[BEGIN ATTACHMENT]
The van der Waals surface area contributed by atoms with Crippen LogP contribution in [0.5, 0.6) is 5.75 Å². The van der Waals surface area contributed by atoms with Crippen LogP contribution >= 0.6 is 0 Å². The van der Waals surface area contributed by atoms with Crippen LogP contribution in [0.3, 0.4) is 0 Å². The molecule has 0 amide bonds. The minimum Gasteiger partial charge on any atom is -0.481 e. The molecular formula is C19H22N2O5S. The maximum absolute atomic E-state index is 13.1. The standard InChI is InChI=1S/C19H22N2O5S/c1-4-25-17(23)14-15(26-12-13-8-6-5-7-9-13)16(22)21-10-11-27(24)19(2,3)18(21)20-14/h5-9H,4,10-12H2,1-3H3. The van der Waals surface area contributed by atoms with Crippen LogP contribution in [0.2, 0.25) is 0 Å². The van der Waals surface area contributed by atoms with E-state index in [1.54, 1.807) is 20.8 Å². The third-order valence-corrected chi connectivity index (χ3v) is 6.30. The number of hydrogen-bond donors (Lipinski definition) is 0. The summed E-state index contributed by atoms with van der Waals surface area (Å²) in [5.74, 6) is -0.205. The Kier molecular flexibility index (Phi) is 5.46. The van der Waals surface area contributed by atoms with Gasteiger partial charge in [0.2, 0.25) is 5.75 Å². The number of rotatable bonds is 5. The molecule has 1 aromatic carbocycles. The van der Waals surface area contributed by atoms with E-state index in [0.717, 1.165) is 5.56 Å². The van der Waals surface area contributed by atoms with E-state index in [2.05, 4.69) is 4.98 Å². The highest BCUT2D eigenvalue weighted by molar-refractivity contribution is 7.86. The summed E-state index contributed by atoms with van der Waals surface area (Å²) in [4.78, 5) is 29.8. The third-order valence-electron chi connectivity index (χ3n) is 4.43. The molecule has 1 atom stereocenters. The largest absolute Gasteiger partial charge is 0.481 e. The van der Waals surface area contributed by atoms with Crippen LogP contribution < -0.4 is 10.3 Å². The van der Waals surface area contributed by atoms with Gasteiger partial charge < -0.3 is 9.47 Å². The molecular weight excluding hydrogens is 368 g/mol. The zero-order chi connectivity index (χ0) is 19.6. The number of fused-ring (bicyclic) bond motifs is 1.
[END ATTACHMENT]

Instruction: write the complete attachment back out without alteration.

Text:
The van der Waals surface area contributed by atoms with Crippen LogP contribution in [0.5, 0.6) is 5.75 Å². The van der Waals surface area contributed by atoms with Crippen LogP contribution >= 0.6 is 0 Å². The van der Waals surface area contributed by atoms with Crippen LogP contribution in [0.3, 0.4) is 0 Å². The molecule has 0 amide bonds. The minimum Gasteiger partial charge on any atom is -0.481 e. The molecular formula is C19H22N2O5S. The maximum absolute atomic E-state index is 13.1. The standard InChI is InChI=1S/C19H22N2O5S/c1-4-25-17(23)14-15(26-12-13-8-6-5-7-9-13)16(22)21-10-11-27(24)19(2,3)18(21)20-14/h5-9H,4,10-12H2,1-3H3. The van der Waals surface area contributed by atoms with Crippen LogP contribution in [0.2, 0.25) is 0 Å². The van der Waals surface area contributed by atoms with E-state index in [1.54, 1.807) is 20.8 Å². The third-order valence-corrected chi connectivity index (χ3v) is 6.30. The number of hydrogen-bond donors (Lipinski definition) is 0. The summed E-state index contributed by atoms with van der Waals surface area (Å²) in [5.74, 6) is -0.205. The Kier molecular flexibility index (Phi) is 5.46. The van der Waals surface area contributed by atoms with Gasteiger partial charge in [0.2, 0.25) is 5.75 Å². The number of rotatable bonds is 5. The molecule has 1 aromatic carbocycles. The van der Waals surface area contributed by atoms with E-state index in [0.717, 1.165) is 5.56 Å². The van der Waals surface area contributed by atoms with E-state index in [2.05, 4.69) is 4.98 Å². The highest BCUT2D eigenvalue weighted by molar-refractivity contribution is 7.86. The summed E-state index contributed by atoms with van der Waals surface area (Å²) in [4.78, 5) is 29.8. The third-order valence-electron chi connectivity index (χ3n) is 4.43. The molecule has 1 atom stereocenters. The largest absolute Gasteiger partial charge is 0.481 e. The van der Waals surface area contributed by atoms with Crippen LogP contribution < -0.4 is 10.3 Å². The van der Waals surface area contributed by atoms with Gasteiger partial charge < -0.3 is 9.47 Å². The molecular weight excluding hydrogens is 368 g/mol. The zero-order chi connectivity index (χ0) is 19.6. The number of fused-ring (bicyclic) bond motifs is 1.